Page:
Choose reading material that interests you, not because it is going to come up in the IELTS test. If you are interested in cooking, read articles about cooking in English. if you are interested in football, read about that.
So read, read, read. At this stage, it is important to remember that you are reading in order to learn new vocabulary, not just to understand the text. People sometimes get frustrated at this stage because they don't understand what they are reading; just remember, your goal at this stage is about learning new vocabulary.
2. Record vocabulary on flash cards
It's also a good idea to write down these new words and phrases. Some people create a vocabulary booklet, but an even better way is to create some vocabulary flash cards. A flash card is a two-sided piece of card. On one side, write the English word or phrase, on the other side wrote down the Thai equivalent or a picture. Then you can use these cards to help you remember these words and phrases by testing yourself.
You can also use technology to make flash cards. You can use flash-card-style apps and websites like Anki/ and Memrise/ to make digital flashcards. This way, you can learn English on your phone while standing in a queue or waiting for a bus.
As you start to grow your vocabulary, you will find that reading becomes easier every day. You will learn more and more words and phrases and you will see how they are used. You will also start to understand texts more easily as well, so reading will become more interesting. You will also see how sentences are constructed, so you will see grammar in action. This will help you understand grammar, without looking at a grammar book.
Reading will also help you to improve your writing. When you read, you see how English should be written (not how you think it should be written). One of the biggest mistakes of IELTS candidates is using 'advanced' words, found in a dictionary, in the wrong way; this makes the essay sound very unnatural. To learn how to write English normally, read normal English.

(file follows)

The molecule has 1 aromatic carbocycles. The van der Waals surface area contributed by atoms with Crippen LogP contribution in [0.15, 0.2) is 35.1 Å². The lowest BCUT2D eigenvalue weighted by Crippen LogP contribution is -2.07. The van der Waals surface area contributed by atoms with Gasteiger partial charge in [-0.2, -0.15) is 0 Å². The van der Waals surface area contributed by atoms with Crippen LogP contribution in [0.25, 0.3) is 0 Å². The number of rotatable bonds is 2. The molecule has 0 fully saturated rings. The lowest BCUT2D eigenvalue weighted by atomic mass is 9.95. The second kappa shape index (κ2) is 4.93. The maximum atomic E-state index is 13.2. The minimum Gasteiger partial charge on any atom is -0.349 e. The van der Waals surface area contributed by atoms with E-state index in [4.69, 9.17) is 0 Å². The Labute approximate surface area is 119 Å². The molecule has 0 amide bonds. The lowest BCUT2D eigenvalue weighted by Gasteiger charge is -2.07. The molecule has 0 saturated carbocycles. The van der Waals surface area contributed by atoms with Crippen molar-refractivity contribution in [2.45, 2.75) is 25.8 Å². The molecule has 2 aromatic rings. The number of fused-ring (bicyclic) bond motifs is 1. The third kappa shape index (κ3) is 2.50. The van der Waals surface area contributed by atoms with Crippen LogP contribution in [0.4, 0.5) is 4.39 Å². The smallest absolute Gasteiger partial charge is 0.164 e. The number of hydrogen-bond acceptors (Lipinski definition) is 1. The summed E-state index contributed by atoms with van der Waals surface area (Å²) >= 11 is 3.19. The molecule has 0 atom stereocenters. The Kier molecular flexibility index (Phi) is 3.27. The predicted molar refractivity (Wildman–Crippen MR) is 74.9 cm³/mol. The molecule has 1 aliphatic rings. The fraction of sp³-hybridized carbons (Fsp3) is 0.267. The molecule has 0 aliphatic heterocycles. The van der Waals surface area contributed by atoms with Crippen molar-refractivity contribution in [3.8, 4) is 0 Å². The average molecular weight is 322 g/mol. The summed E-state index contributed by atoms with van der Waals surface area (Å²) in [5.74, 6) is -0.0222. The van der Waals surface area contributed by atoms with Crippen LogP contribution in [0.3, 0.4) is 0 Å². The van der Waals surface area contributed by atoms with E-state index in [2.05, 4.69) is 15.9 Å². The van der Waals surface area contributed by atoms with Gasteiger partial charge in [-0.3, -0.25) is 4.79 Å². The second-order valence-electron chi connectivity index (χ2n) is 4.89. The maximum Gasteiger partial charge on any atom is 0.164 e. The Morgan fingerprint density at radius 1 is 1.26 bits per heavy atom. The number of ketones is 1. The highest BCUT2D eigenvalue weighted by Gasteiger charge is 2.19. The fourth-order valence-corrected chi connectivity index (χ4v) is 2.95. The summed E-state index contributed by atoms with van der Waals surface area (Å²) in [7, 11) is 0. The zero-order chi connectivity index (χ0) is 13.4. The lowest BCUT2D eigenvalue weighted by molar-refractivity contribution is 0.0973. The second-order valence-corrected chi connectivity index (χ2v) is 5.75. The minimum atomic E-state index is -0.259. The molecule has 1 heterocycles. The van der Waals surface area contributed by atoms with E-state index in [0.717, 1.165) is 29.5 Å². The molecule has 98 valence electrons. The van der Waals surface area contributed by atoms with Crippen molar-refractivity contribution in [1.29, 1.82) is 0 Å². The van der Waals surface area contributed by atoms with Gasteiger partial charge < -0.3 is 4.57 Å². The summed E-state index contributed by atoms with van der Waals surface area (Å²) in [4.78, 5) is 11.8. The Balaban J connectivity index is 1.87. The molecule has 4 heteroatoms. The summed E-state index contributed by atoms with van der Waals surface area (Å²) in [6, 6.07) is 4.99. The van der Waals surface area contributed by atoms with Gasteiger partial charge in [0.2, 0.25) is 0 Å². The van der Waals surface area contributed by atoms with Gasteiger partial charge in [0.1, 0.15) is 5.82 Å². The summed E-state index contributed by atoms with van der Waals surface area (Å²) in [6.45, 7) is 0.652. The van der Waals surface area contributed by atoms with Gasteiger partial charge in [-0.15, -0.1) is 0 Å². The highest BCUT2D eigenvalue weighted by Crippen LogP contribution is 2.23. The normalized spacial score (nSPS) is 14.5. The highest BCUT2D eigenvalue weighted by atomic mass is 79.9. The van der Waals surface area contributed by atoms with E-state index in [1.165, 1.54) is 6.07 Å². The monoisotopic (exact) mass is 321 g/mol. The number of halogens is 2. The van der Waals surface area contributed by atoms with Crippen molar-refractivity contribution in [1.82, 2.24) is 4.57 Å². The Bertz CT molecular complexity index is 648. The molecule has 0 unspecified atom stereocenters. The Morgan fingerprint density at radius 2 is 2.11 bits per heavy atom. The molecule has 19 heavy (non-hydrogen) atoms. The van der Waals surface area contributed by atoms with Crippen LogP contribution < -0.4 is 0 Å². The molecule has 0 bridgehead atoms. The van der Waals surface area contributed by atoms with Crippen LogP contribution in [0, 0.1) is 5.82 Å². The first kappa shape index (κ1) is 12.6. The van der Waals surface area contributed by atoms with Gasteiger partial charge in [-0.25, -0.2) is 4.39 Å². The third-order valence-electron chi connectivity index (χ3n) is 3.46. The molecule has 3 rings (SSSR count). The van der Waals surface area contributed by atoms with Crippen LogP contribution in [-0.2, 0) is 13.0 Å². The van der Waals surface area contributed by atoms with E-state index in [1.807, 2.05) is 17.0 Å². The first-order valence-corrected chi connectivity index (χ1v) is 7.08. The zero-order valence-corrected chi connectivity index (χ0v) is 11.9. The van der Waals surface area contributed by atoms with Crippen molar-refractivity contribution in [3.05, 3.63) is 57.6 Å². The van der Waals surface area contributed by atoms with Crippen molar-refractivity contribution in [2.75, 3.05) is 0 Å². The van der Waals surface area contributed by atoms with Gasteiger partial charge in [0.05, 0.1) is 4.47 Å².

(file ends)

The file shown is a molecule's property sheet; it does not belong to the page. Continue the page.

3. Watch English movies and TV shows with English subtitles
One of the best ways to listen to English is by watching movies or TV. This way you can learn lots of everyday English. It's a good idea to use English subtitles, because then you can see the words people are speaking.
Here are some websites where you can find subtitles for lots of movies and TV shows:
Some people also like to listen to songs in English. Personally, I think that watching movies is better, because the language in movies is more natural than the language found in songs. But if you're a music lover, then listen to lots of songs in English. If you're not a music fan, then stick to movies and TV.
Reading and listening is really important for learning English. Basically, doing lots of reading and listening gives you a 'feel' for English and an understanding of how it is spoken and written. So do it a lot. Stop studying grammar and doing practice tests, and do more reading and listening!